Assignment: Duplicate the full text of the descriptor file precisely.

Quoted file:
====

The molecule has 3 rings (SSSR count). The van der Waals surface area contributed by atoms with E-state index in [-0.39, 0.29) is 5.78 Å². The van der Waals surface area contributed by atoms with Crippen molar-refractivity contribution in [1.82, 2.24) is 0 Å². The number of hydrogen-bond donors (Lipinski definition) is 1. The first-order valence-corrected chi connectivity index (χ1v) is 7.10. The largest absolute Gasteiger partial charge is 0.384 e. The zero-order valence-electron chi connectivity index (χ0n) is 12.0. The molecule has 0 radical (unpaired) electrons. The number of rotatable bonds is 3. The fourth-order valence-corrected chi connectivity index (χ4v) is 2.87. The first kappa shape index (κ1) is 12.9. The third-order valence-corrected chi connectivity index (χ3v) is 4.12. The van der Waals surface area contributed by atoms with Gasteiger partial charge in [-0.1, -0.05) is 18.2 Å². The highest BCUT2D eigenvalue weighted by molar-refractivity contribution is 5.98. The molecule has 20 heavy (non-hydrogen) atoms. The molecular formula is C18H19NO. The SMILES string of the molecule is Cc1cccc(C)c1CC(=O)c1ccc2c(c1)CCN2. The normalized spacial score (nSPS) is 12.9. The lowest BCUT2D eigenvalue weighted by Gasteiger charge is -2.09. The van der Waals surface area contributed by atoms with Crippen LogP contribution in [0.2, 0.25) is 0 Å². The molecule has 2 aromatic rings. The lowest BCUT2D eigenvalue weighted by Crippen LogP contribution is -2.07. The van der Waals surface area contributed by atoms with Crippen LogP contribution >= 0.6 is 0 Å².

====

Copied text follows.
The molecule has 3 rings (SSSR count). The van der Waals surface area contributed by atoms with E-state index in [-0.39, 0.29) is 5.78 Å². The van der Waals surface area contributed by atoms with Crippen molar-refractivity contribution in [1.82, 2.24) is 0 Å². The number of hydrogen-bond donors (Lipinski definition) is 1. The first-order valence-corrected chi connectivity index (χ1v) is 7.10. The largest absolute Gasteiger partial charge is 0.384 e. The zero-order valence-electron chi connectivity index (χ0n) is 12.0. The molecule has 0 radical (unpaired) electrons. The number of rotatable bonds is 3. The fourth-order valence-corrected chi connectivity index (χ4v) is 2.87. The first kappa shape index (κ1) is 12.9. The third-order valence-corrected chi connectivity index (χ3v) is 4.12. The van der Waals surface area contributed by atoms with Gasteiger partial charge in [-0.1, -0.05) is 18.2 Å². The highest BCUT2D eigenvalue weighted by molar-refractivity contribution is 5.98. The molecule has 20 heavy (non-hydrogen) atoms. The molecular formula is C18H19NO. The SMILES string of the molecule is Cc1cccc(C)c1CC(=O)c1ccc2c(c1)CCN2. The normalized spacial score (nSPS) is 12.9. The lowest BCUT2D eigenvalue weighted by Gasteiger charge is -2.09. The van der Waals surface area contributed by atoms with Crippen LogP contribution in [0.2, 0.25) is 0 Å². The molecule has 2 aromatic rings. The lowest BCUT2D eigenvalue weighted by Crippen LogP contribution is -2.07. The van der Waals surface area contributed by atoms with Crippen LogP contribution >= 0.6 is 0 Å².